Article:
7. Privilege; exemption; immunity enjoyed by prescription or by grant; with a plural. Thus we speak of the liberties of the commercial cities of Europe.

8. Leave; permission granted. The witness obtained liberty to leave the court.

9. A space in which one is permitted to pass without restraint, and beyond which he may not lawfully pass; with a plural; as the liberties of a prison.

10. Freedom of action or speech beyond the ordinary bounds of civility or decorum. Females should repel all improper liberties.

To take the liberty to do or say any thing, to use freedom not specially granted.

To set at liberty, to deliver from confinement; to release from restraint.

To be at liberty, to be free from restraint.

Liberty of the press, is freedom from any restriction on the power to publish books; the free power of publishing what one pleases, subject only to punishment for abusing the privilege, or publishing what is mischievous to the public or injurious to individuals.

LIB'ER-TY, n. [L. libertas, from liber, free; Fr. liberté; It. libertà; Sp. libertad. Class Lb, No. 24, 27, 30, 31.]

  1. Freedom from restraint, in a general sense, and applicable to the body, or to the will or mind. The body is at liberty, when not confined; the will or mind is at liberty, when not checked or controlled. A man enjoys liberty, when no physical force operates to restrain his actions or volition.
  2. Natural liberty, consists in the power of acting as one thinks fit, without any restraint or control, except from the laws of nature. It is a state of exemption from the control of others, and from positive laws and the institutions of social life. This liberty is abridged by the establishment of government.
  3. Civil liberty, is the liberty of men in a state of society, or natural liberty, so far only abridged and restrained, as is necessary and expedient for the safety and interest of the society, state or nation. A restraint of natural liberty, not necessary or expedient for the public, is tyranny or oppression. Civil liberty is an exemption from the arbitrary will of others, which exemption is secured by established laws, which restrain every man from injuring or controlling another. Hence the restraints of law are essential to civil liberty. The liberty of one depends not so much on the removal of all restraint from him, as on the due restraint upon the liberty of others. – Ames. In this sentence, the latter word liberty denotes natural liberty.
  4. Political liberty, is sometimes used as synonymous with civil liberty. But it more properly designates the liberty of a nation, the freedom of a nation or state from all unjust abridgment of its rights and independence by another nation. Hence we often speak of the political liberties of Europe, or the nations of Europe.
  5. Religious liberty, is the free right of adopting and enjoying opinions on religious subjects, and of worshipping the Supreme Being according to the dictates of conscience, without external control.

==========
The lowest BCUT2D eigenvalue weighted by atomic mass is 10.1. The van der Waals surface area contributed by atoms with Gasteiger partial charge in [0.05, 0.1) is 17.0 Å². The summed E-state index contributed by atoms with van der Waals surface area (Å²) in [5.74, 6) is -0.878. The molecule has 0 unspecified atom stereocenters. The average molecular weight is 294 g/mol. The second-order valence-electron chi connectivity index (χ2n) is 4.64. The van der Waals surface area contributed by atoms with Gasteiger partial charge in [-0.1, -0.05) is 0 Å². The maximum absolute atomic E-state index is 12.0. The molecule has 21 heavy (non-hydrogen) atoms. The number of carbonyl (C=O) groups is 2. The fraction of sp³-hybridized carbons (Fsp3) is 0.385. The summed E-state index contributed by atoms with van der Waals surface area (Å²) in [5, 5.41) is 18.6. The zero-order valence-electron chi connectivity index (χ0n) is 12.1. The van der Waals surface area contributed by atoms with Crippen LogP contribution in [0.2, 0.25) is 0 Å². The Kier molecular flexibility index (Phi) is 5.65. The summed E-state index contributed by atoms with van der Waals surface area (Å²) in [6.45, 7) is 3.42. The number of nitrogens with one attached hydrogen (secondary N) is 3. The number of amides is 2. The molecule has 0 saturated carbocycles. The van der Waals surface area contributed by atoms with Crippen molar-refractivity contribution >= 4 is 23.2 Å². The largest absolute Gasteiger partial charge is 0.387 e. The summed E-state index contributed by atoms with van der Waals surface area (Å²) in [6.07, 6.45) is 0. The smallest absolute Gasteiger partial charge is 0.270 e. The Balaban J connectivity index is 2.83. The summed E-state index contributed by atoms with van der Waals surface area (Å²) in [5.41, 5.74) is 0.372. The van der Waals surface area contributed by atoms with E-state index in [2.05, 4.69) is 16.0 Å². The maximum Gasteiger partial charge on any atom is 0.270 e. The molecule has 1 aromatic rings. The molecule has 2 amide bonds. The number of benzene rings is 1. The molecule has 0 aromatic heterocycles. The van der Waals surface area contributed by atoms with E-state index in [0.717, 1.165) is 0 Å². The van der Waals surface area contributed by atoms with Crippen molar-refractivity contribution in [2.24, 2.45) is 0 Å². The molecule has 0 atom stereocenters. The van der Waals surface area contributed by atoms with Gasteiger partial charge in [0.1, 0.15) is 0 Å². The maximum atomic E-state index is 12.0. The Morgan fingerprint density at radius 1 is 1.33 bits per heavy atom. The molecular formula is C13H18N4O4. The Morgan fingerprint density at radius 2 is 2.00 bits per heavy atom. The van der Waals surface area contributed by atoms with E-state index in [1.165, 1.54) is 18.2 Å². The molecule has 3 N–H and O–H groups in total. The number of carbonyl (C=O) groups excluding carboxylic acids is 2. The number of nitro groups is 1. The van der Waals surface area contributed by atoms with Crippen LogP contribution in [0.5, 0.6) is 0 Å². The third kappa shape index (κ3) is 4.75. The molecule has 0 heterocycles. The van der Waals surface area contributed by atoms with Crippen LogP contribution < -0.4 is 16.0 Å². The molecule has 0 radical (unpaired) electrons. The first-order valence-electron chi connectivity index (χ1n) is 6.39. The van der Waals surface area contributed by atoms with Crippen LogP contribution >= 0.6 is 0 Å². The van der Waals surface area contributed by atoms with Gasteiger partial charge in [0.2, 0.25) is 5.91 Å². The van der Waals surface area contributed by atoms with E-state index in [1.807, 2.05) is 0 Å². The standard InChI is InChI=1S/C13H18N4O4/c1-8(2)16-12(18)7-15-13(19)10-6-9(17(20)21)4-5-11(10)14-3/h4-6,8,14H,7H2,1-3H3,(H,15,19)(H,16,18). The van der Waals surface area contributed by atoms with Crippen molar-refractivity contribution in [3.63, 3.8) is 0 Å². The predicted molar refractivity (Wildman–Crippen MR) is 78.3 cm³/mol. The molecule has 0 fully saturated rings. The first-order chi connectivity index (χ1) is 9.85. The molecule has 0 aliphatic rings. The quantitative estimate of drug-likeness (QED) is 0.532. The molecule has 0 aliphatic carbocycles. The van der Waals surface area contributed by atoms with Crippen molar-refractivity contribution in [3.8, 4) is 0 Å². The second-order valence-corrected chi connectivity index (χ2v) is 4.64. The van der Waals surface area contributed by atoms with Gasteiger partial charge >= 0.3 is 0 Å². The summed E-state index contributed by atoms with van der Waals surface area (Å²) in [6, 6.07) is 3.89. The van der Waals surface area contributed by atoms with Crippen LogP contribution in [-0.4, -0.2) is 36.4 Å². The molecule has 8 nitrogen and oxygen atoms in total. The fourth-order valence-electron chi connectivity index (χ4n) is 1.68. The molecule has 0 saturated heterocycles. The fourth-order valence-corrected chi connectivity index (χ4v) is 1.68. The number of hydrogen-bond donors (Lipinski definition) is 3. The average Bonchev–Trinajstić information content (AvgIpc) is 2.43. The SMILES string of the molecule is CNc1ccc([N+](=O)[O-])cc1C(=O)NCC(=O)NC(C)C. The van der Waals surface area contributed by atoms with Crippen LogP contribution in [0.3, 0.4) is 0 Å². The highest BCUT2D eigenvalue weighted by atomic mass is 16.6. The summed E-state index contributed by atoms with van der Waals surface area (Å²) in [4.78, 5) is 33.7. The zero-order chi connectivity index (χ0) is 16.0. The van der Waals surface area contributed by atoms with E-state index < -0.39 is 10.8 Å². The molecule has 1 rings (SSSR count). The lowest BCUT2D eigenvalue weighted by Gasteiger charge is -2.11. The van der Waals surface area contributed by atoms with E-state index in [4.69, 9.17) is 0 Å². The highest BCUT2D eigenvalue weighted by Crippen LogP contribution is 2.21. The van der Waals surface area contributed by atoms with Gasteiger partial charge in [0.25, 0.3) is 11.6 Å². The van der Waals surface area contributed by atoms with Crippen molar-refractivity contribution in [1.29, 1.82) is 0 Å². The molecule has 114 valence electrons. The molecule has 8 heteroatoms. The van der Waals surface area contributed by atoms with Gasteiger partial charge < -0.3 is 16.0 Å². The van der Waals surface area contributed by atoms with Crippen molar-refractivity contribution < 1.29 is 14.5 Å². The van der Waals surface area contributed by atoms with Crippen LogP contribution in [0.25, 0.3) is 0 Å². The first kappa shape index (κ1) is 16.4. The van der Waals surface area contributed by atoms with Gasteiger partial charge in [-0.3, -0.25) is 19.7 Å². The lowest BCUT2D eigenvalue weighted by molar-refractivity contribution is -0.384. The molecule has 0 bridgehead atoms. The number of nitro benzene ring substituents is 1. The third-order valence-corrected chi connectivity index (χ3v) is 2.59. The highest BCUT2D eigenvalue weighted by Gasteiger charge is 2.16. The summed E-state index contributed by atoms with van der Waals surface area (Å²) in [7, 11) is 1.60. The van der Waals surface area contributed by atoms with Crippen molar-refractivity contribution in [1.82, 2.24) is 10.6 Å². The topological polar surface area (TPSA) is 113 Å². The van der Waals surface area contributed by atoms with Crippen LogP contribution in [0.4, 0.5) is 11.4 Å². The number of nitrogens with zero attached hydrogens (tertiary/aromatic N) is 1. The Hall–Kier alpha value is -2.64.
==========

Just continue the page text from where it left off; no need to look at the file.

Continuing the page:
6. Liberty, in metaphysics, as opposed to necessity, is the power of an agent to do or forbear any particular action, according to the determination or thought of the mind, by which either is preferred to the other. – Locke.
  7. Privilege; exemption; immunity enjoyed by prescription or by grant; with a plural. Thus we speak of the liberties of the commercial cities of Europe.
  8. Leave; permission granted. The witness obtained liberty to leave the court.
  9. A space in which one is permitted to pass without restraint, and beyond which he may not lawfully pass: with a plural; as, the liberties of a prison.
  10. Freedom of action or speech beyond the ordinary bounds of civility or decorum. Females should repel all improper liberties. To take the liberty to do or say any thing, to use freedom not specially granted. To set at liberty, to deliver from confinement; to release from restraint. To be at liberty, to be free from restraint. Liberty of the press, is freedom from any restriction on the power to publish books; the free power of publishing what one pleases, subject only to punishment for abusing the privilege, or publishing what is mischievous to the public, or injurious to individuals. – Blackstone.

Lib"er*ty
  1. The state of a free person; exemption from subjection to the will of another claiming ownership of the person or services; freedom; -- opposed to slavery, serfdom, bondage, or subjection.

    But ye . . . caused every man his servant, and every man his handmaid whom he had set at liberty at their pleasure, to return, and brought them into subjection. Jer. xxxiv. 16.

    Delivered fro the bondage of corruption into the glorious liberty of the sons of God. Bible, 1551. Rom. viii. 21.

  2. Freedom from imprisonment, bonds, or other restraint upon locomotion.

    Being pent from liberty, as I am now. Shak.

  3. A privilege conferred by a superior power; permission granted; leave; as, liberty given to a child to play, or to a witness to leave a court, and the like.
  4. Privilege; exemption; franchise; immunity enjoyed by prescription or by grant; as, the liberties of the commercial cities of Europe.

    His majesty gave not an entire county to any; much less did he grant . . . any extraordinary liberties. Sir J. Davies.

  5. The place within which certain immunities are enjoyed, or jurisdiction is exercised.

    [Eng.]

    Brought forth into some public or open place within the liberty of the city, and there . . . burned. Fuller.

  6. A certain amount of freedom; permission to go freely within certain limits; also, the place or limits within which such freedom is exercised; as, the liberties of a prison.
  7. A privilege or license in violation of the laws of etiquette or propriety; as, to permit, or take, a liberty.

    He was repeatedly provoked into striking those who had taken liberties with him. Macaulay.

  8. The power of choice; freedom from necessity; freedom from compulsion or constraint in willing.

    The idea of liberty is the idea of a power in any agent to do or forbear any particular action, according to the determination or thought of the mind, whereby either of them is preferred to the other. Locke.